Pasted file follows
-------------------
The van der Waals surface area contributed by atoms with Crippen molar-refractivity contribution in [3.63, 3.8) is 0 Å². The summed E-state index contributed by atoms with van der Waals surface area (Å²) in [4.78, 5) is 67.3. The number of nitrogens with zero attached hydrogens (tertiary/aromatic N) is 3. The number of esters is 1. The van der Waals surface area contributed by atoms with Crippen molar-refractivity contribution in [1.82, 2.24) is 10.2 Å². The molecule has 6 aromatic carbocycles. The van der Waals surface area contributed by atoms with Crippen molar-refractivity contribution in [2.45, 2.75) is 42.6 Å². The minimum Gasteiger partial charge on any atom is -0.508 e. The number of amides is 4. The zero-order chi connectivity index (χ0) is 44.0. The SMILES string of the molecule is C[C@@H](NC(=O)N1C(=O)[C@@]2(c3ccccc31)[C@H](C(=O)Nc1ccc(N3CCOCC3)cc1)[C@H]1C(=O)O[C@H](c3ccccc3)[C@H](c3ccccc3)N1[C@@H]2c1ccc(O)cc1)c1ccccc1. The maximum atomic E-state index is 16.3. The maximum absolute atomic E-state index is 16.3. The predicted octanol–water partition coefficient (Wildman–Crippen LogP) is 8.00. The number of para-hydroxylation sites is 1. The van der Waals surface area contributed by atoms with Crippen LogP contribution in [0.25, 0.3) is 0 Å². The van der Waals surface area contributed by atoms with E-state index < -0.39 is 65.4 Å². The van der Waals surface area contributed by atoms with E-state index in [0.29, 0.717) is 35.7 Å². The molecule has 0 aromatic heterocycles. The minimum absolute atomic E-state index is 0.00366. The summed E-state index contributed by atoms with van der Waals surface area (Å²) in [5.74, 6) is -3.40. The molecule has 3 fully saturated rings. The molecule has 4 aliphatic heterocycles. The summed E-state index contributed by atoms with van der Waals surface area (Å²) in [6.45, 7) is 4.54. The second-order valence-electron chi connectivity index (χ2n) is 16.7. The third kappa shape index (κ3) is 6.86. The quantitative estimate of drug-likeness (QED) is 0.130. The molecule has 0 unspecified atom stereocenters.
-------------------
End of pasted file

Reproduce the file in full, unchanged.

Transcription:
The van der Waals surface area contributed by atoms with Crippen molar-refractivity contribution in [3.63, 3.8) is 0 Å². The summed E-state index contributed by atoms with van der Waals surface area (Å²) in [4.78, 5) is 67.3. The number of nitrogens with zero attached hydrogens (tertiary/aromatic N) is 3. The number of esters is 1. The van der Waals surface area contributed by atoms with Crippen molar-refractivity contribution in [1.82, 2.24) is 10.2 Å². The molecule has 6 aromatic carbocycles. The van der Waals surface area contributed by atoms with Crippen molar-refractivity contribution in [2.45, 2.75) is 42.6 Å². The minimum Gasteiger partial charge on any atom is -0.508 e. The number of amides is 4. The zero-order chi connectivity index (χ0) is 44.0. The SMILES string of the molecule is C[C@@H](NC(=O)N1C(=O)[C@@]2(c3ccccc31)[C@H](C(=O)Nc1ccc(N3CCOCC3)cc1)[C@H]1C(=O)O[C@H](c3ccccc3)[C@H](c3ccccc3)N1[C@@H]2c1ccc(O)cc1)c1ccccc1. The maximum atomic E-state index is 16.3. The maximum absolute atomic E-state index is 16.3. The predicted octanol–water partition coefficient (Wildman–Crippen LogP) is 8.00. The number of para-hydroxylation sites is 1. The van der Waals surface area contributed by atoms with Crippen LogP contribution in [0.25, 0.3) is 0 Å². The van der Waals surface area contributed by atoms with E-state index < -0.39 is 65.4 Å². The van der Waals surface area contributed by atoms with E-state index in [0.29, 0.717) is 35.7 Å². The molecule has 0 aromatic heterocycles. The minimum absolute atomic E-state index is 0.00366. The summed E-state index contributed by atoms with van der Waals surface area (Å²) in [5.74, 6) is -3.40. The molecule has 3 fully saturated rings. The molecule has 4 aliphatic heterocycles. The summed E-state index contributed by atoms with van der Waals surface area (Å²) in [6.45, 7) is 4.54. The second-order valence-electron chi connectivity index (χ2n) is 16.7. The third kappa shape index (κ3) is 6.86. The quantitative estimate of drug-likeness (QED) is 0.130. The molecule has 0 unspecified atom stereocenters.